Daring leaders build creative solutions from their bold visions, despite sometimes not knowing what the future holds. However, innovation is often an imperative and not a luxury. After a paradigm-shifting period, people across industries and the entire globe are living and building in a brave new world.
We bring together Melanie Perkins, CEO, and co-founder of Canva, Ara Mahdessian, CEO and co-founder of ServiceTitan, and Larry Fitzgerald, Jr., Hall of Fame athlete, investor, and philanthropist, to unpack how this past year has changed each of them as leaders and as people. They discuss the transformations their companies have helped spur and the necessary skills and mindsets teams need to adopt to set the pace of innovation during times of industry upheaval.
Ara Mahdessian, CEO of ServiceTitan, Larry Fitzgerald, Jr., NFL Athlete, venture investor, and Melanie Perkins, CEO of Canva
Watch the session!
Melanie Perkins: Hi, I’m Melanie Perkins, and I am the CEO and co-founder of Canva.
Ara Mahdessian: Hi, I’m Ara Mahdessian. I’m co-founder and CEO of ServiceTitan.
Larry Fitzgerald Jr.: Hi, I’m Larry Fitzgerald Jr. I’ve played with the NFL as a wide receiver for the last 17 years. I’m a passionate venture investor as well.
Ara Mahdessian: Given how much the world has changed, and how we’re in the middle of a global pandemic and crisis. How has all this changed how you lead? And how has this changed how you and your organizations make decisions? Maybe, Larry, we can start with you given your career in the NFL — all the things you learned on the field that might be applicable now and today, your ventures, both on the investing side and on the philanthropic side.
Larry Fitzgerald Jr.: Absolutely. I appreciate that. And I would say the biggest thing for me is in terms of my foundation. I have a foundation I’ve been running for the last 17 years, and it primarily is focused on youth education and breast cancer research, which took my mother’s life. And I really leaned in on that over the last year and a half because, as you know, funding around the world has been a lot less than what it’s been over the last few years, just due to so many people losing their jobs and the uncertainty and climate. And so, I really try to be more focused and intentional in the things and the projects that I’ve been working on. It’s brought me a tremendous lot of fulfillment. I’ve been able to involve my children in it which has even given me an added sense of value and responsibility when I see their passion for doing it. And so I think that’s probably been the thing that’s really kind of resonated the most with me.
Melanie Perkins: So, Ara, a question for you. What do you think has been the biggest challenge for you and your customers over the last year?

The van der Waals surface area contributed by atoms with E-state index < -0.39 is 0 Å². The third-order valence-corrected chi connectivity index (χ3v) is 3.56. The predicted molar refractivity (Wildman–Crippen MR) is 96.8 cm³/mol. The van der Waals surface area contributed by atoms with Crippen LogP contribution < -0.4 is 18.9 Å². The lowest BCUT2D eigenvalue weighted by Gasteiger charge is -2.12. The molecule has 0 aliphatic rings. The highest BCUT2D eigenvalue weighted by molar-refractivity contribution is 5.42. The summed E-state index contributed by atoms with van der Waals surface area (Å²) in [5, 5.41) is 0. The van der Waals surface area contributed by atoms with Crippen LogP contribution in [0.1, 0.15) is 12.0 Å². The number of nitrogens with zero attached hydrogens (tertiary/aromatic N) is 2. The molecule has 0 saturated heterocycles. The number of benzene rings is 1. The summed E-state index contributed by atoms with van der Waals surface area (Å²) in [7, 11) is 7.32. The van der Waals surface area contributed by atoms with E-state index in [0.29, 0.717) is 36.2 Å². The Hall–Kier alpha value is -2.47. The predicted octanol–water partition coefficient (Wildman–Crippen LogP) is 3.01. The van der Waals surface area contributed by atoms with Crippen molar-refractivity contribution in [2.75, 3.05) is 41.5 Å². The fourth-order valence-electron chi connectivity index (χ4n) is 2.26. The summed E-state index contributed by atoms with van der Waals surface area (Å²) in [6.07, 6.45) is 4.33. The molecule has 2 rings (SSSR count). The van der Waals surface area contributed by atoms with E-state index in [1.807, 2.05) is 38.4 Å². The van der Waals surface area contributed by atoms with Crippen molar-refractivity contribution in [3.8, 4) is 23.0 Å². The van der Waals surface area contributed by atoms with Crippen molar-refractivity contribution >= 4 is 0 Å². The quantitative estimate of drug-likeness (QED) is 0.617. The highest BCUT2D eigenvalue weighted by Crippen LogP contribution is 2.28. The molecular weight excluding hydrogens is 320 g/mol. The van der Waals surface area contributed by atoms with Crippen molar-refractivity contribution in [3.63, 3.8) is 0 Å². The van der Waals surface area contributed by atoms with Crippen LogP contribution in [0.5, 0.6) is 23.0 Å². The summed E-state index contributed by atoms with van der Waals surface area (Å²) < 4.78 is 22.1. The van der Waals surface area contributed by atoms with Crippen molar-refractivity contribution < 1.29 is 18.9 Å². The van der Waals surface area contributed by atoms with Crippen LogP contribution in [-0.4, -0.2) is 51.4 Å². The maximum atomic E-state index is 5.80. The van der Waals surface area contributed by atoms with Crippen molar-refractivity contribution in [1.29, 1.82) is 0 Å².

Ara Mahdessian: If I rewind back time to late March, early April, where the world was shutting down. I mean, at that point, we had no idea what was going to happen to the world. We had no idea what was going to happen to our lives, and we had no idea what was going to happen to our businesses. And as we looked into the data, we saw that while some customers were being severely impacted, other customers were actually thriving. And so this was our call to action to realize, in a moment of crisis, you can’t control what’s going on out there. But what you can do is determine your response and hope that if you act swiftly and you act decisively and you act correctly with the right plan, you can come out of the crisis better off than had you not acted at all.
We actually reached out to the community of all the tradespeople and contractors that are on ServiceTitan, and for those that were doing well, we asked them what they were doing differently in their businesses to not just survive but thrive through COVID and be able to continue to serve the families in their communities. And as we learned how they were adapting their operations, keeping technicians safe, keeping customers in their home safe, changing their marketing, changing the products and services in the home they were offering, we actually asked them if they wouldn’t mind if we could share these best practices with our 7,000 other customers. We spent three weeks building all the features our customers needed to interact with the homeowners in a contactless way. We procured a hundred thousand masks that we donated to contractors to keep their technicians safe. And we formed what is, today, the largest community contractors who rely on one another for best practices, tips, and tricks. And collectively, through the contractor’s efforts, through ServiceTitan’s efforts, the industry quickly began to thrive in revenue, significantly increasing to even before pre-COVID levels.
So, Melanie, this was the craziest year we’ve all led through, the toughest environment we’ve all led through. But you guys at Canva have continued to do astonishingly well. I know you guys were valued at six billion at one time. The last I heard was 15 billion. Who knows where it’s at today. What was the biggest challenge you had to overcome? And ultimately, how did you guys stay focused to see this kind of success?
Melanie Perkins: At Canva, we’ve always focused on solving real problems for our customers. And so, right from the early days, we wanted to solve problems to help make people be able to take their ideas and turn that into a design and communicate them really easily. But then, as the global pandemic hit, that really important and intense focus on our customers and solving problems that affect them, that transitioned really well to this new period, but they had different problems to solve. So students, all of a sudden, were working and were having to learn online. Businesses were having to move online, and people were having to work in ways they’d never worked before. And so, that really intense focus on solving problems for our customers transitioned through. So it did mean that a lot of people were creating less brochures and more online marketing materials. Students were creating less things in the classroom itself, and more things that were actually being done online and through visual and video communication. And so that transition was really aided by that continuous focus on solving problems that really affect our customers. We had three guiding principles right at the start. So, making sure that we’re supporting our community, we wanted to ensure that we’re looking after the safety and wellbeing of our community and then rallying together and growing.